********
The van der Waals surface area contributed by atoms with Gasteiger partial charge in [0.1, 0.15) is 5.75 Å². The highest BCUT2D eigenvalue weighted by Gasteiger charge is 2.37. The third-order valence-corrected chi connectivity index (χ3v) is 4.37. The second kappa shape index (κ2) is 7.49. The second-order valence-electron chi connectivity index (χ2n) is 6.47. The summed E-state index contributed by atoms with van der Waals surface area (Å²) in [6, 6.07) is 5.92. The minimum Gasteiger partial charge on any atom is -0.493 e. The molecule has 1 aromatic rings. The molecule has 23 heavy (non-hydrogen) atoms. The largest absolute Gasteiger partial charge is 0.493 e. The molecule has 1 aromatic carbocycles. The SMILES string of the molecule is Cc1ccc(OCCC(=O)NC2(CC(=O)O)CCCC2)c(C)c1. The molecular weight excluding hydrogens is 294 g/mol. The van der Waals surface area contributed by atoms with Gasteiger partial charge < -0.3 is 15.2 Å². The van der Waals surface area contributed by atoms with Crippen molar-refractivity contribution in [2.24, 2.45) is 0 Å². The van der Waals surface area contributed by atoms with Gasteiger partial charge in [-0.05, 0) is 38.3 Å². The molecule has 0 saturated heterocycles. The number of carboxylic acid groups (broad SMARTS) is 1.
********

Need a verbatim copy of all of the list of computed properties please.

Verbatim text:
The van der Waals surface area contributed by atoms with Gasteiger partial charge in [0.1, 0.15) is 5.75 Å². The highest BCUT2D eigenvalue weighted by Gasteiger charge is 2.37. The third-order valence-corrected chi connectivity index (χ3v) is 4.37. The second kappa shape index (κ2) is 7.49. The second-order valence-electron chi connectivity index (χ2n) is 6.47. The summed E-state index contributed by atoms with van der Waals surface area (Å²) in [6, 6.07) is 5.92. The minimum Gasteiger partial charge on any atom is -0.493 e. The molecule has 1 aromatic rings. The molecule has 23 heavy (non-hydrogen) atoms. The largest absolute Gasteiger partial charge is 0.493 e. The molecule has 1 aromatic carbocycles. The SMILES string of the molecule is Cc1ccc(OCCC(=O)NC2(CC(=O)O)CCCC2)c(C)c1. The molecular weight excluding hydrogens is 294 g/mol. The van der Waals surface area contributed by atoms with Gasteiger partial charge < -0.3 is 15.2 Å². The van der Waals surface area contributed by atoms with Crippen molar-refractivity contribution in [2.24, 2.45) is 0 Å². The van der Waals surface area contributed by atoms with Gasteiger partial charge in [-0.05, 0) is 38.3 Å². The molecule has 0 saturated heterocycles. The number of carboxylic acid groups (broad SMARTS) is 1.